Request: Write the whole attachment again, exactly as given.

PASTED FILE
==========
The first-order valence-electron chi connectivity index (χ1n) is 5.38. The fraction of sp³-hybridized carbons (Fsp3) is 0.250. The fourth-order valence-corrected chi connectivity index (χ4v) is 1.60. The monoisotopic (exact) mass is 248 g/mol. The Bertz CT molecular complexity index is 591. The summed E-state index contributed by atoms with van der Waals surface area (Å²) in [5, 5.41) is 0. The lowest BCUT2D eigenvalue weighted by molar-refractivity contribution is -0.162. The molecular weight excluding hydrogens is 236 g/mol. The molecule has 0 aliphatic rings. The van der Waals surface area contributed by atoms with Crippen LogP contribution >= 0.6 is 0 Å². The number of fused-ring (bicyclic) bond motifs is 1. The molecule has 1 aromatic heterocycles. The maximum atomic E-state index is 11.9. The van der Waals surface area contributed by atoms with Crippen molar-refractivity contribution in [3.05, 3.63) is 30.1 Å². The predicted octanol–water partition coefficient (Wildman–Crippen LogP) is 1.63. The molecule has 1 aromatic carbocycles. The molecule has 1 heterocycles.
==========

The first-order valence-electron chi connectivity index (χ1n) is 5.38. The fraction of sp³-hybridized carbons (Fsp3) is 0.250. The fourth-order valence-corrected chi connectivity index (χ4v) is 1.60. The monoisotopic (exact) mass is 248 g/mol. The Bertz CT molecular complexity index is 591. The summed E-state index contributed by atoms with van der Waals surface area (Å²) in [5, 5.41) is 0. The lowest BCUT2D eigenvalue weighted by molar-refractivity contribution is -0.162. The molecular weight excluding hydrogens is 236 g/mol. The molecule has 0 aliphatic rings. The van der Waals surface area contributed by atoms with Crippen LogP contribution >= 0.6 is 0 Å². The number of fused-ring (bicyclic) bond motifs is 1. The molecule has 1 aromatic heterocycles. The maximum atomic E-state index is 11.9. The van der Waals surface area contributed by atoms with Crippen molar-refractivity contribution in [3.05, 3.63) is 30.1 Å². The predicted octanol–water partition coefficient (Wildman–Crippen LogP) is 1.63. The molecule has 1 aromatic carbocycles. The molecule has 1 heterocycles.